confused 28 lawmakers with the mugshots of criminals.An American Civil Liberties Union experiment with Amazon's facial recognition software showed the technology
Since this is Congress we're talking about, we should be clear: The lawmakers aren't criminals. The pictures that Amazon's "Rekognition" software matched to them were of different people.
This stunt is intended to serve as a wake-up call for lawmakers and law enforcement leaders about the potential problems of using facial recognition software to identify suspects. Privacy and technology experts and activists have been warning for years that the technology remains far too flawed to be used to identify criminal subjects, and the tech struggles particularly with differentiating between the faces of minorities.
The experiment here bore out that concern. Only 20 percent of the members of Congress are racial minorities. But 39 percent of the members of Congress who were mistaken for criminals were racial minorities.
The ACLU warns of the potential consequences of widespread implementation of such flawed recognition software:
If law enforcement is using Amazon Rekognition, it's not hard to imagine a police officer getting a "match" indicating that a person has a previous concealed-weapon arrest, biasing the officer before an encounter even begins. Or an individual getting a knock on the door from law enforcement, and being questioned or having their home searched, based on a false identification.
An identification — whether accurate or not — could cost people their freedom or even their lives. People of color are already disproportionately harmed by police practices, and it's easy to see how Rekognition could exacerbate that. A recent incident in San Francisco provides a disturbing illustration of that risk. Police stopped a car, handcuffed an elderly Black woman and forced her to kneel at gunpoint — all because an automatic license plate reader improperly identified her car as a stolen vehicle.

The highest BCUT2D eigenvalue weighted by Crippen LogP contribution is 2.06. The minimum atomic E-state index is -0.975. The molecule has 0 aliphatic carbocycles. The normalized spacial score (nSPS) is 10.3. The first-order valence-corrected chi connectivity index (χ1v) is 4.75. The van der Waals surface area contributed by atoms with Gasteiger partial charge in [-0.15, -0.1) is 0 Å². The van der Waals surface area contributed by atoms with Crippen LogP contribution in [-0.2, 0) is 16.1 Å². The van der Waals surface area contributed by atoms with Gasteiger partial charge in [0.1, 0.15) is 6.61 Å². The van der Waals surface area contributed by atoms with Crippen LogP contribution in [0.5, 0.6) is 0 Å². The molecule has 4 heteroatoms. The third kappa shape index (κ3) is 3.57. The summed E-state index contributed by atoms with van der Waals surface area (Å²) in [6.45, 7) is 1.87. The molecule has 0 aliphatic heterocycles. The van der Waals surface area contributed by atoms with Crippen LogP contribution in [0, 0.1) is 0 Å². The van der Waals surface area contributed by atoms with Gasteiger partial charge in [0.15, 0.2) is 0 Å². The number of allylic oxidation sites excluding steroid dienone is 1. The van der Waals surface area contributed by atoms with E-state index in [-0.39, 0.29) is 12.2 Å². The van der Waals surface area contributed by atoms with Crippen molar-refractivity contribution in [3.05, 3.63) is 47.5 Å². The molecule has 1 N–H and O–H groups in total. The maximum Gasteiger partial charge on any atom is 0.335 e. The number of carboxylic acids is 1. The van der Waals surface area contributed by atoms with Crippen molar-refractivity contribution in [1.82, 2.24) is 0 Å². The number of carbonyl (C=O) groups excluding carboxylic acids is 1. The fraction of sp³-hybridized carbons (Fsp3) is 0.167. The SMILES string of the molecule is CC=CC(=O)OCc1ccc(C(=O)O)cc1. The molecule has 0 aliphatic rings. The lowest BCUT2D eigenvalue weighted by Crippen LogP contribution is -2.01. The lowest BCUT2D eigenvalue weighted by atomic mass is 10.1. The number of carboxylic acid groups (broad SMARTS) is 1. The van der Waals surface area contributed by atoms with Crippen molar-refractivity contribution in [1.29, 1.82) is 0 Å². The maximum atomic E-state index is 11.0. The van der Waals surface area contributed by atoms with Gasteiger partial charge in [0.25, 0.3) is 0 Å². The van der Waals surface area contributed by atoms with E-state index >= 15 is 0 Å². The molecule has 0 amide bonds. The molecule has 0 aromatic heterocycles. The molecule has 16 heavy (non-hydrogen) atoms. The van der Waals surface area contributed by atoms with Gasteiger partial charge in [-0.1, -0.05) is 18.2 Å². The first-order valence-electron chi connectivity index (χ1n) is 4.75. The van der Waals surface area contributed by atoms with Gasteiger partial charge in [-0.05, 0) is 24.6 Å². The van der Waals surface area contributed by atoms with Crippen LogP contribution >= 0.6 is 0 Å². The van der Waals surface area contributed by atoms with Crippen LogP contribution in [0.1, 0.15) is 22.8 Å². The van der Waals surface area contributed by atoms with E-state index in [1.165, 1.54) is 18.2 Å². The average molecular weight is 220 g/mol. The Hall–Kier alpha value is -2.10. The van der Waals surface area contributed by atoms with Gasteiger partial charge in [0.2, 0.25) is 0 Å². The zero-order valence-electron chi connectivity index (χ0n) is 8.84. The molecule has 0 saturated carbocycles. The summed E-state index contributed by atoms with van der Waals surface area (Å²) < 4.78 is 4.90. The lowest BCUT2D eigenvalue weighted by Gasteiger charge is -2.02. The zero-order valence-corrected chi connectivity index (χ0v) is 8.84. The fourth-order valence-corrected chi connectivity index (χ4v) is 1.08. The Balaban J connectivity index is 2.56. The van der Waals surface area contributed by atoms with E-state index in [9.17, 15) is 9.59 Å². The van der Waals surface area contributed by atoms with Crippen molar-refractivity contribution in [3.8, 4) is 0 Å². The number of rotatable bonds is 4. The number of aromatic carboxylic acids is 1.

Amazon is marketing Rekognition to police to be used as an identification tool, and the ACLU notes that a sheriff's department in Oregon is doing exactly what the ACLU did here, matching people's faces to mugshot databases.
A representative for Amazon told The New York Times that the ACLU used the tools differently than how they expect law enforcement will. The ACLU used the default mode of 80 percent confidence in the match; Amazon recommends that police use a 95 percent threshold. "It is worth noting that in real world scenarios, Amazon Rekognition is almost exclusively used to help narrow the field and allow humans to expeditiously review and consider options using their judgment," Amazon's rep said in a statement.
I can't imagine how anybody would find that reassuring. Not only do law enforcement officers have a lengthy history of stubbornly arresting and imprisoning people over cases of mistaken identity, Zuri Davis noted recently how one police chief was just flat-out arresting random innocent men in order to clear burglaries. Imagine being able to blame it on technology.
And keep in mind, in the midst of a federal government implementing a remarkably harsh crackdown on immigrants (both legal and illegal), the Department of Homeland Security is implementing a facial recognition system in airports that will scan everybody boarding international flights, including American citizens, all for the purpose of trying to catch illegal immigrants with expired visas. We already see cases of immigration officials detaining American citizens—some of them for months or even years—over mistaken identities.
But proponents note that facial recognition software has a place and does serve a purpose when it's accurate. Officials used facial recognition tools to identify the alleged shooter at the Capitol Gazette in Maryland. Given the man's historical obsession with that newspaper, though, it was only a matter of time before they figured out who he was.
The ACLU and dozens of other civil rights groups want Amazon to stop offering this surveillance tool to police, and they're calling on Congress to enact a moratorium on the use of facial recognition tools until the software is improved to the point that these mistakes are much less likely.
Photo Credit: Monsit Jangariyawong / Dreamstime.com